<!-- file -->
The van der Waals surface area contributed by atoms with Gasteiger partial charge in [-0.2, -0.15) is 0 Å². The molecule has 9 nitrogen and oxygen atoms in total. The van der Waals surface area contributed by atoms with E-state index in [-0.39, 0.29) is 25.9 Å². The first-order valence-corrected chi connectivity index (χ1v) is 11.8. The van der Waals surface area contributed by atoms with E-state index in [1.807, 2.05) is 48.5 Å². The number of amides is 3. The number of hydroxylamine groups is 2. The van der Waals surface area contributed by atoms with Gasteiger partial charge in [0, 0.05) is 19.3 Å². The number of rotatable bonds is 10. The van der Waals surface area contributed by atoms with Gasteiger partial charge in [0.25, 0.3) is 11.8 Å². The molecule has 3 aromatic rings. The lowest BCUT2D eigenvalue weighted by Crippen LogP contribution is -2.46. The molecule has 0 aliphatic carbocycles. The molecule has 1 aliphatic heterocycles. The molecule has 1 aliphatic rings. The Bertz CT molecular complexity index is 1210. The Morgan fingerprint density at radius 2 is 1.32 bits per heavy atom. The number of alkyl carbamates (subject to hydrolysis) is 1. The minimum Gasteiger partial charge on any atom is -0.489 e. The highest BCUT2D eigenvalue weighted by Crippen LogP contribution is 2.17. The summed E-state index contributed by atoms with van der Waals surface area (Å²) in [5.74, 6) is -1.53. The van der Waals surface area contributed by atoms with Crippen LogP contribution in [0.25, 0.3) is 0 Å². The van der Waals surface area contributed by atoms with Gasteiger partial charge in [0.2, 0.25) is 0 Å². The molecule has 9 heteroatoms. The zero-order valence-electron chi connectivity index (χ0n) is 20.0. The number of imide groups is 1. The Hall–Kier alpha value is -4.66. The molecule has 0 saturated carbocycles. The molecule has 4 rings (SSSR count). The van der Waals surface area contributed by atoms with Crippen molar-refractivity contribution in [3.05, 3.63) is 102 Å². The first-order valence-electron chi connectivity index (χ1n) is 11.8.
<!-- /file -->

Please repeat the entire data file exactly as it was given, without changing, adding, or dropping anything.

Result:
The van der Waals surface area contributed by atoms with Gasteiger partial charge in [-0.2, -0.15) is 0 Å². The molecule has 9 nitrogen and oxygen atoms in total. The van der Waals surface area contributed by atoms with E-state index in [-0.39, 0.29) is 25.9 Å². The first-order valence-corrected chi connectivity index (χ1v) is 11.8. The van der Waals surface area contributed by atoms with E-state index in [1.807, 2.05) is 48.5 Å². The number of amides is 3. The number of hydroxylamine groups is 2. The van der Waals surface area contributed by atoms with Gasteiger partial charge in [0, 0.05) is 19.3 Å². The number of rotatable bonds is 10. The van der Waals surface area contributed by atoms with Gasteiger partial charge in [0.25, 0.3) is 11.8 Å². The molecule has 3 aromatic rings. The lowest BCUT2D eigenvalue weighted by Crippen LogP contribution is -2.46. The molecule has 0 aliphatic carbocycles. The molecule has 1 aliphatic heterocycles. The molecule has 1 aliphatic rings. The Bertz CT molecular complexity index is 1210. The Morgan fingerprint density at radius 2 is 1.32 bits per heavy atom. The number of alkyl carbamates (subject to hydrolysis) is 1. The minimum Gasteiger partial charge on any atom is -0.489 e. The highest BCUT2D eigenvalue weighted by Crippen LogP contribution is 2.17. The summed E-state index contributed by atoms with van der Waals surface area (Å²) in [5.74, 6) is -1.53. The van der Waals surface area contributed by atoms with Crippen LogP contribution in [0.25, 0.3) is 0 Å². The van der Waals surface area contributed by atoms with Gasteiger partial charge in [0.2, 0.25) is 0 Å². The molecule has 9 heteroatoms. The zero-order valence-electron chi connectivity index (χ0n) is 20.0. The number of imide groups is 1. The Hall–Kier alpha value is -4.66. The molecule has 0 saturated carbocycles. The molecule has 4 rings (SSSR count). The van der Waals surface area contributed by atoms with Crippen molar-refractivity contribution in [3.05, 3.63) is 102 Å². The first-order valence-electron chi connectivity index (χ1n) is 11.8.